With a limited supply of Covid-19 vaccines, the question on many minds is whether to dilute the vaccines or delay the second dose to speed Covid-19 vaccination. My answer is neither—the greatest threat to population protection is virus resistance. Diluting the vaccine or delaying the second dose is a reckless wager, which may give SARS-CoV-2 an opportunity to mutate beyond the power and protection of our current set of vaccines. Yet, despite acknowledging the risk, countries like the UK still seem intent on pursuing the option, putting each and every one of us at risk.

All the vaccines currently approved require two doses administered three to four weeks apart. The first shot starts building protection and the second shot helps elevate the levels of protection the vaccine has to offer. Data on protection from a single dose of the vaccine is sparse, but we know that the concentration of protective antibodies is low after one dose of the vaccine or after two doses of diluted vaccines.

For the Pfizer vaccine, for example, a study published in the BMJ found that the vaccine was only 52% effective after the first dose. Only after the second dose did protective levels rise to 95%. There are reports that a single dose of the Moderna vaccine may be more protective, up to 80%, but the truth is that no one can say with certainty how protective a single dose may be and for how long. We do know, however, that most routine vaccinations require multiple doses over months and sometimes years to be fully protective. We should not assume that the Covid vaccine will be any different.

Those suggesting that two diluted doses of a vaccine would provide the same protection as a two full doses are working off of even less solid evidence to back their claims. There is no data publicly available on how effective these diluted vaccines may be. Even executives at the pharmaceutical companies who have a dog in the fight have hesitated to sponsor the approach and the FDA has called it “premature and not rooted solidly in the available evidence”.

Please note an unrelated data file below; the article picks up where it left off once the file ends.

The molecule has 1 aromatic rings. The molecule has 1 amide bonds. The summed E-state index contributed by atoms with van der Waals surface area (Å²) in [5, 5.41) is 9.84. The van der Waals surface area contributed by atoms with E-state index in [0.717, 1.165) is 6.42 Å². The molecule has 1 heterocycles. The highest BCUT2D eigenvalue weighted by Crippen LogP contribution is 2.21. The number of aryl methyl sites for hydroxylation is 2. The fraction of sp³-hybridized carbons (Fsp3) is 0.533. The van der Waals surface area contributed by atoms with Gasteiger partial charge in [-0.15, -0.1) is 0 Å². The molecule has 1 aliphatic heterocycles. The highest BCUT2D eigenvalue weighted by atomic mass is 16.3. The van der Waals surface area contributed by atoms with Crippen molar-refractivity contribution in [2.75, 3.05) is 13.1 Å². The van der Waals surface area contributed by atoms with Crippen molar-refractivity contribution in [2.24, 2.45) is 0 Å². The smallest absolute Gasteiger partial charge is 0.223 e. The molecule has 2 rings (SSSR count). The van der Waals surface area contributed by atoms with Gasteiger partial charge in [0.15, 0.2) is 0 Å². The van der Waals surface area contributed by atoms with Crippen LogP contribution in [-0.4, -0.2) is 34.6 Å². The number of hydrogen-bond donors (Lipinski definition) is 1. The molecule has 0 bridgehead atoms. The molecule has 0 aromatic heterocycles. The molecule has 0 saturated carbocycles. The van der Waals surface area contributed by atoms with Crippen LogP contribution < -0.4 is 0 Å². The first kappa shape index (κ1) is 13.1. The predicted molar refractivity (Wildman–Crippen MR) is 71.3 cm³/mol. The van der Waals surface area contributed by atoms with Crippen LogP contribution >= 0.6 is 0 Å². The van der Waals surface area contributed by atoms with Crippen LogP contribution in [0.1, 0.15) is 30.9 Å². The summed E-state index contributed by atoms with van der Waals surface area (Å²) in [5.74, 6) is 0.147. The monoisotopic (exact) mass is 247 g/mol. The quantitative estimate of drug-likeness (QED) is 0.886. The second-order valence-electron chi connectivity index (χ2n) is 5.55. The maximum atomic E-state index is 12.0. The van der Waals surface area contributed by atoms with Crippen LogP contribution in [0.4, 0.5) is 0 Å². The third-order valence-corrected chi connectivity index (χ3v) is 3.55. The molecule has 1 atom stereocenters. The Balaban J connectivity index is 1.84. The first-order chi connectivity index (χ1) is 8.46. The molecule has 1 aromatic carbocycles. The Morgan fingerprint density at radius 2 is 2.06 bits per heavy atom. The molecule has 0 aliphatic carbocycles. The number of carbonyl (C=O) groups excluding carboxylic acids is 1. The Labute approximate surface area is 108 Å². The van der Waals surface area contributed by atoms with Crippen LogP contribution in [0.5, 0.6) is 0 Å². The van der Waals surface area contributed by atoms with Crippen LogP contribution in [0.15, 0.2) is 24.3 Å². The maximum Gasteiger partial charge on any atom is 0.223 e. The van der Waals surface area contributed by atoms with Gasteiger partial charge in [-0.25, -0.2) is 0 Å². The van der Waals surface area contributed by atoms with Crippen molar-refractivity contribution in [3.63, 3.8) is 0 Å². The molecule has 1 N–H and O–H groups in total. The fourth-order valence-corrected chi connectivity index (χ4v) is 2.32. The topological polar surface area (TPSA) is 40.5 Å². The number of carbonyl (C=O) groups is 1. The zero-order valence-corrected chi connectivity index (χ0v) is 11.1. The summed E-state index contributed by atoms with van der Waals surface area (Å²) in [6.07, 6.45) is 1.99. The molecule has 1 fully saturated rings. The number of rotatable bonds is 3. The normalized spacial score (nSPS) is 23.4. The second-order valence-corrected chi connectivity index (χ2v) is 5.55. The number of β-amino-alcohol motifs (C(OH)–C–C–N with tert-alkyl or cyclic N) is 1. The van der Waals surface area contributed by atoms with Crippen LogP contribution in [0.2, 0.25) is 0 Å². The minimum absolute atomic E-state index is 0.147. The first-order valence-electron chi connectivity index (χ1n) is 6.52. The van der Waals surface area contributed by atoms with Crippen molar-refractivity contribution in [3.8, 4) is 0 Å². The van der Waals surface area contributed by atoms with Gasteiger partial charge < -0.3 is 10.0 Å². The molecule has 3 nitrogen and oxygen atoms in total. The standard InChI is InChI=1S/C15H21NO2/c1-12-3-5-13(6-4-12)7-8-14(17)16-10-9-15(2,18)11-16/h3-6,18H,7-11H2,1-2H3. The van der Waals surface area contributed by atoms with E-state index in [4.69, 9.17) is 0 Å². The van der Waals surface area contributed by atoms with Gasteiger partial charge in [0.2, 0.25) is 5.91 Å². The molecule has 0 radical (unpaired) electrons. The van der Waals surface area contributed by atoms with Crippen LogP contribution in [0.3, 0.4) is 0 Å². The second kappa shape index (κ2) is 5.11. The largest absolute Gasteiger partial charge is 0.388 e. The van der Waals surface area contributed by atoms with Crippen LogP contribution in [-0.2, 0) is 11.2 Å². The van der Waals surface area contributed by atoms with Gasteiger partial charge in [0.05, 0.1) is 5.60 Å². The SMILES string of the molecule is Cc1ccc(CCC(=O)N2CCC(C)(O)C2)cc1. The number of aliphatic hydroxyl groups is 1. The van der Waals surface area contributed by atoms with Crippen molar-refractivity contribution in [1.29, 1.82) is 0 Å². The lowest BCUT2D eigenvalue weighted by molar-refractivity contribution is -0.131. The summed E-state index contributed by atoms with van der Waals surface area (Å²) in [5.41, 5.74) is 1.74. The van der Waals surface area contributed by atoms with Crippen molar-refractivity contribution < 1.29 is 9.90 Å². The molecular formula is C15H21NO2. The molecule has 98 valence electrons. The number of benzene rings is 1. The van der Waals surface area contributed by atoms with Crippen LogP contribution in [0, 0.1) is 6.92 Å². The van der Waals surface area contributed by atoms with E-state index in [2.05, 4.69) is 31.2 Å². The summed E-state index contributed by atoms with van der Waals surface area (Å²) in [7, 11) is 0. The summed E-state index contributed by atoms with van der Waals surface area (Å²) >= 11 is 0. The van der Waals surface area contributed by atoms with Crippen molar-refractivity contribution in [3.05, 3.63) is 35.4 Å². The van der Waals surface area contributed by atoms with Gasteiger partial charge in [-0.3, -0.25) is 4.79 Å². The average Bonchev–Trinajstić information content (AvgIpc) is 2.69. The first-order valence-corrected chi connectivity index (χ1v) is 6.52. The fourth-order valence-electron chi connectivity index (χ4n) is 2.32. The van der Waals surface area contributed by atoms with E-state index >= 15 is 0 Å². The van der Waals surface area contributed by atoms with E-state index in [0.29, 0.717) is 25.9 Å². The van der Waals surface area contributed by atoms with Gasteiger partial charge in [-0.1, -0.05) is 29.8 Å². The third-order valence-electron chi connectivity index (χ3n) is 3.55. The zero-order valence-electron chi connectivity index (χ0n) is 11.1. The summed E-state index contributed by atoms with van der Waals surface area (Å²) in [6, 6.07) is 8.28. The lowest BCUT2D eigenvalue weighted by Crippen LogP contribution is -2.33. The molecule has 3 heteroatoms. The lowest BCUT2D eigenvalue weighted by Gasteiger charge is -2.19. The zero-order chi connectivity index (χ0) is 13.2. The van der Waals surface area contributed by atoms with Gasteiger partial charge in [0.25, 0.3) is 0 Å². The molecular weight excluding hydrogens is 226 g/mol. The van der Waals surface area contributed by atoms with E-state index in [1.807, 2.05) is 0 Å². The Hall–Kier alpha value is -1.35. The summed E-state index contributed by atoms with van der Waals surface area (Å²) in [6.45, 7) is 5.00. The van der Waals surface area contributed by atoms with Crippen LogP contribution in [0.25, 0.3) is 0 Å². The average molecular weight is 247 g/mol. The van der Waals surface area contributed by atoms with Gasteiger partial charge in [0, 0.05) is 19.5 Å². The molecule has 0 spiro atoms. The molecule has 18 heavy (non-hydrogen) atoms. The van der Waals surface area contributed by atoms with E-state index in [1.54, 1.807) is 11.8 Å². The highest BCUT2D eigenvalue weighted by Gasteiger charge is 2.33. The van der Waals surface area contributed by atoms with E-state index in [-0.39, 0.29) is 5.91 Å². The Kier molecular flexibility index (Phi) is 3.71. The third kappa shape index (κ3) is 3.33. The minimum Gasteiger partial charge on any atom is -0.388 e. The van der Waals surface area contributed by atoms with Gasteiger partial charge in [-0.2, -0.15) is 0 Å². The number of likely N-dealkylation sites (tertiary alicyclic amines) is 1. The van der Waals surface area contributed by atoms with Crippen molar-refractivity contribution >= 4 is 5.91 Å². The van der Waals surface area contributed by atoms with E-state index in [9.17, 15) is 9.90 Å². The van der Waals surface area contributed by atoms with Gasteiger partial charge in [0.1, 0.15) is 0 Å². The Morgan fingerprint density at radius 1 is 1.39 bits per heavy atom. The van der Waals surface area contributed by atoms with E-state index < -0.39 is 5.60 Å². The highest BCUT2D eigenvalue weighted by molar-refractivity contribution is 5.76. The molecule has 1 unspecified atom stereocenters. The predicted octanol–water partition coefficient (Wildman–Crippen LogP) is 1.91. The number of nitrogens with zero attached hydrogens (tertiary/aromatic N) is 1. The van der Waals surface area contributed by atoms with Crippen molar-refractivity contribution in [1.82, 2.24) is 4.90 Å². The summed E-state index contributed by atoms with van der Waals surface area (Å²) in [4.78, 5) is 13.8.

Despite the lack of data, we can say with near certainty that a diluted or delayed vaccine will lead to a large population with low antibody titers, which is the ideal condition for creating vaccine resistance. New strains of SARS-CoV-2 already exist that are more transmissible and lack at least two essential sites for virus neutralization. Contrary to many public statements, SARS-CoV-2 can and does mutate to evade immune pressure and can do so in a single individual. There is no telling what the implications may be of only partially vaccinating a large swath of the population against a virus as clever and wily as this one.

Vaccine production is ramping up rapidly in the US, Europe, Russia, China, and India. Strategies intended to provide minimal protection to many place everyone, vaccinated or not, at needless risk from SARS-CoV-2 variants that no longer respond to extant vaccines.

Rather than shortening the pandemic, delay and dilute strategies will most likely prolong the pandemic indefinitely.

This post originally appeared on Forbes.com